How to Prepare Your Condenser for Winter

Homeowners who live in areas with cold winters should never install a condenser where falling ice or packed snow present a threat from roof overhangs above.

Condensers are designed for the outdoors and are built to tolerate weather and the elements. But like all mechanical systems, they are not immune to the extra rigors of winter. Homeowners have to make special preparations and do extra maintenance to help their condensers survive the coldest months.

Condensers Need Breathing Room To Function Properly

Debris and surrounding clutter are the enemies of condensers. A condenser is usually located near the home's foundation, and it operates at optimal capacity when surrounded by about two feet of clear space on all sides. In winter, as throughout the year, it is up to the homeowner to make sure that the area surrounding the condenser is free of debris and yard waste. Condensers should not be too close to fallen or hanging branches, overgrown grass, and leaves that may have accumulated during the fall, as well as other mechanical systems or the house itself.

In colder climates, winter care requires ice and snow to be cleared as soon as it accumulates. But proper planning is crucial. Homeowners who live in areas with cold winters should never install a condenser where falling ice or packed snow present a threat from roof overhangs above.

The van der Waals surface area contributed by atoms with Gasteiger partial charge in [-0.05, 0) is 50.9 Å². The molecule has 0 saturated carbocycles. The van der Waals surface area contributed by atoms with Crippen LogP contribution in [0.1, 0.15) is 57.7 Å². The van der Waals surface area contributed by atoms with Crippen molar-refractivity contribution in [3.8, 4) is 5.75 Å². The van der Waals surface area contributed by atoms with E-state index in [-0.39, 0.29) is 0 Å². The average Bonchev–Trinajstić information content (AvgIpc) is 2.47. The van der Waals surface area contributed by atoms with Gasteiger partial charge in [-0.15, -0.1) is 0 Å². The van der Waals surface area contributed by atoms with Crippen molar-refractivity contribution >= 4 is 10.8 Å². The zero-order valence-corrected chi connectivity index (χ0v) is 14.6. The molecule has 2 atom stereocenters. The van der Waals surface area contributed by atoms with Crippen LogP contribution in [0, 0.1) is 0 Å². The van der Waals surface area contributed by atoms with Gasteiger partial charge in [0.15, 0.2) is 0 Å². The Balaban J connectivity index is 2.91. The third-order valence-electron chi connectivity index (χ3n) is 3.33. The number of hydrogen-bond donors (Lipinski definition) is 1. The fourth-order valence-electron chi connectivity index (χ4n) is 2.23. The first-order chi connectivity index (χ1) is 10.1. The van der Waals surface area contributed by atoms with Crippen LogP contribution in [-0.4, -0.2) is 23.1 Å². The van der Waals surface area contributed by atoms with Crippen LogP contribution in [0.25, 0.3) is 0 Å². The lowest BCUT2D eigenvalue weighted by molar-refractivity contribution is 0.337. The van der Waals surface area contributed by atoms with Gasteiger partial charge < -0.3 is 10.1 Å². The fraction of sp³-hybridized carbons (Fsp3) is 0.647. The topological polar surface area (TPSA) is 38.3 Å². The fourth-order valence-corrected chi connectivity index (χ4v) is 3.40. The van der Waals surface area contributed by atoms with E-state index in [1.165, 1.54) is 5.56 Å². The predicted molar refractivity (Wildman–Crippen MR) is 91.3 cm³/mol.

Screens Can Reduce Sun Fatigue, But They Also Encourage Snow Accumulation

Prolonged exposure to direct sunlight can reduce a condenser's performance by up to 10 percent. Having the condenser installed on the east or north side of the house can alleviate some of that, as can building a screen around the condenser to protect it from the sun's rays. But homeowners should remember that screens can trap and collect wind-blown snow. Screens should be checked and cleared after every snowfall.

Condensers May Be Covered, But Never Wrapped!

Wrapping condensers in an effort to protect them from the elements is a common, but incorrect, winter maintenance solution. Wrapping a condenser in plastic or any other material does not make it airtight. Moisture will always seep in from underneath, and wrapping impedes evaporation and promotes rust and other structural degradation. If necessary, condensers may be covered with a piece of plywood weighted with bricks on the corners in anticipation of heavy storms, or to protect against icicles or ice-burdened branches that may fall.

The area around a condenser has to be kept free and clear throughout the year, but the cold months require special, winter care maintenance routines. Homeowners should take steps to keep condensers out of direct sunlight, but they must keep in mind that screens require extra maintenance. Condensers should never be wrapped, and planning prior to installation should factor in the potential for falling ice and packed snow. 

This article and its content are sponsored by Mitsubishi Electric US Inc., Cooling & Heating Division.

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